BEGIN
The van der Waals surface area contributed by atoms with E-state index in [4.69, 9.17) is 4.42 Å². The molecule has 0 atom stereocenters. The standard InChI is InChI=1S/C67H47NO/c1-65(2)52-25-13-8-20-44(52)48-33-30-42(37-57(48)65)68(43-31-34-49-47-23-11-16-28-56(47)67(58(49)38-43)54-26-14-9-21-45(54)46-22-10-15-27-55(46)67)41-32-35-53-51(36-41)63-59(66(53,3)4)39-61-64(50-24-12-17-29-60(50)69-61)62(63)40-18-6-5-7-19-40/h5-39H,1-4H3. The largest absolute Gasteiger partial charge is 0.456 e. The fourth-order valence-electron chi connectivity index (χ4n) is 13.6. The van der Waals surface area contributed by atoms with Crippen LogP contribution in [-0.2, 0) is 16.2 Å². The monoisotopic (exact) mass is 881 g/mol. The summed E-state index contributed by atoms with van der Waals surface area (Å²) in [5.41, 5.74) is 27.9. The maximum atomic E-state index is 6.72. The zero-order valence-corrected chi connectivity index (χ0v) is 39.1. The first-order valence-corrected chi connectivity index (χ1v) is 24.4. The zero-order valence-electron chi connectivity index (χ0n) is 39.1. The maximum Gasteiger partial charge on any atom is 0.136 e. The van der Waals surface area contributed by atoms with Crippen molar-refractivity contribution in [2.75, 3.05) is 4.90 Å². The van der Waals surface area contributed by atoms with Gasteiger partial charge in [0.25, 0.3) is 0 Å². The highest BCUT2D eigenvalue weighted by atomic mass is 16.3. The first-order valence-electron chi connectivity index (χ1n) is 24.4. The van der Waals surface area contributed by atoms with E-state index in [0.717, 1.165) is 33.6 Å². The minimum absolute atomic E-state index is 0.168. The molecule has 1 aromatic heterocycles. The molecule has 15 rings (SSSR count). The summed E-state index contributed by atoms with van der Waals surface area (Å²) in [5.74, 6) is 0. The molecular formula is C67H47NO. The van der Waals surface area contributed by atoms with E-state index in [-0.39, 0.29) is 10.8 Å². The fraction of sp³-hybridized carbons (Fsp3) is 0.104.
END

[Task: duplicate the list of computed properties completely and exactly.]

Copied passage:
The van der Waals surface area contributed by atoms with E-state index in [4.69, 9.17) is 4.42 Å². The molecule has 0 atom stereocenters. The standard InChI is InChI=1S/C67H47NO/c1-65(2)52-25-13-8-20-44(52)48-33-30-42(37-57(48)65)68(43-31-34-49-47-23-11-16-28-56(47)67(58(49)38-43)54-26-14-9-21-45(54)46-22-10-15-27-55(46)67)41-32-35-53-51(36-41)63-59(66(53,3)4)39-61-64(50-24-12-17-29-60(50)69-61)62(63)40-18-6-5-7-19-40/h5-39H,1-4H3. The largest absolute Gasteiger partial charge is 0.456 e. The fourth-order valence-electron chi connectivity index (χ4n) is 13.6. The van der Waals surface area contributed by atoms with Crippen LogP contribution in [-0.2, 0) is 16.2 Å². The monoisotopic (exact) mass is 881 g/mol. The summed E-state index contributed by atoms with van der Waals surface area (Å²) in [5.41, 5.74) is 27.9. The maximum atomic E-state index is 6.72. The zero-order valence-corrected chi connectivity index (χ0v) is 39.1. The first-order valence-corrected chi connectivity index (χ1v) is 24.4. The zero-order valence-electron chi connectivity index (χ0n) is 39.1. The maximum Gasteiger partial charge on any atom is 0.136 e. The van der Waals surface area contributed by atoms with Crippen molar-refractivity contribution in [2.75, 3.05) is 4.90 Å². The van der Waals surface area contributed by atoms with Gasteiger partial charge in [0.25, 0.3) is 0 Å². The highest BCUT2D eigenvalue weighted by atomic mass is 16.3. The first-order valence-electron chi connectivity index (χ1n) is 24.4. The van der Waals surface area contributed by atoms with E-state index in [0.717, 1.165) is 33.6 Å². The minimum absolute atomic E-state index is 0.168. The molecule has 1 aromatic heterocycles. The molecule has 15 rings (SSSR count). The summed E-state index contributed by atoms with van der Waals surface area (Å²) in [5.74, 6) is 0. The molecular formula is C67H47NO. The van der Waals surface area contributed by atoms with E-state index in [-0.39, 0.29) is 10.8 Å². The fraction of sp³-hybridized carbons (Fsp3) is 0.104.